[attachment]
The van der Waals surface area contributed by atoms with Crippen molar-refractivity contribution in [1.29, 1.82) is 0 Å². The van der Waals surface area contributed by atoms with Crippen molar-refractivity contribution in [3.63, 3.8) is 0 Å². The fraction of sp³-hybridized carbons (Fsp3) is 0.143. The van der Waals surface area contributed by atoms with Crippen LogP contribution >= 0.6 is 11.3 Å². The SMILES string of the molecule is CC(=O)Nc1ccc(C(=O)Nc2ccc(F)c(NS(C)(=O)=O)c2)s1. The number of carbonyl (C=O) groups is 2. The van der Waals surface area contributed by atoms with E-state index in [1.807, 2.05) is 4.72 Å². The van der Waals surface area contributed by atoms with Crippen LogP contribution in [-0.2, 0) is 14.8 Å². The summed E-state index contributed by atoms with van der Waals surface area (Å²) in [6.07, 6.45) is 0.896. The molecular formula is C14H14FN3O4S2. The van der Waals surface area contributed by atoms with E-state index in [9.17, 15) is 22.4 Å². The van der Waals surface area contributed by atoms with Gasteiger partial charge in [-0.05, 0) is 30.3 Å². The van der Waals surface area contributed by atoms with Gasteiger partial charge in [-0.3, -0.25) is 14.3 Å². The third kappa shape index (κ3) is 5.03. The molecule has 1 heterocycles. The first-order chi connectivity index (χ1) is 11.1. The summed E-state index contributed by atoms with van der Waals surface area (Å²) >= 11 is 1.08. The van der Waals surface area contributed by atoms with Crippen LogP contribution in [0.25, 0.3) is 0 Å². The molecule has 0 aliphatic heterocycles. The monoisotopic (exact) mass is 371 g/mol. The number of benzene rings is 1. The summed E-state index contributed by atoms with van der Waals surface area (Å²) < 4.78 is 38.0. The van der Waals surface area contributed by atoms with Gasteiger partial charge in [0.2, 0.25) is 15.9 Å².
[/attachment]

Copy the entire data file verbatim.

The van der Waals surface area contributed by atoms with Crippen molar-refractivity contribution in [1.29, 1.82) is 0 Å². The van der Waals surface area contributed by atoms with Crippen molar-refractivity contribution in [3.63, 3.8) is 0 Å². The fraction of sp³-hybridized carbons (Fsp3) is 0.143. The van der Waals surface area contributed by atoms with Crippen LogP contribution >= 0.6 is 11.3 Å². The SMILES string of the molecule is CC(=O)Nc1ccc(C(=O)Nc2ccc(F)c(NS(C)(=O)=O)c2)s1. The number of carbonyl (C=O) groups is 2. The van der Waals surface area contributed by atoms with E-state index in [1.807, 2.05) is 4.72 Å². The van der Waals surface area contributed by atoms with Crippen LogP contribution in [-0.2, 0) is 14.8 Å². The summed E-state index contributed by atoms with van der Waals surface area (Å²) in [6.07, 6.45) is 0.896. The molecular formula is C14H14FN3O4S2. The van der Waals surface area contributed by atoms with E-state index in [9.17, 15) is 22.4 Å². The van der Waals surface area contributed by atoms with Gasteiger partial charge in [-0.05, 0) is 30.3 Å². The van der Waals surface area contributed by atoms with Gasteiger partial charge in [-0.3, -0.25) is 14.3 Å². The third kappa shape index (κ3) is 5.03. The molecule has 1 heterocycles. The first-order chi connectivity index (χ1) is 11.1. The summed E-state index contributed by atoms with van der Waals surface area (Å²) >= 11 is 1.08. The van der Waals surface area contributed by atoms with Crippen LogP contribution in [0.25, 0.3) is 0 Å². The molecule has 0 aliphatic heterocycles. The monoisotopic (exact) mass is 371 g/mol. The number of benzene rings is 1. The summed E-state index contributed by atoms with van der Waals surface area (Å²) < 4.78 is 38.0. The van der Waals surface area contributed by atoms with Gasteiger partial charge in [0.2, 0.25) is 15.9 Å².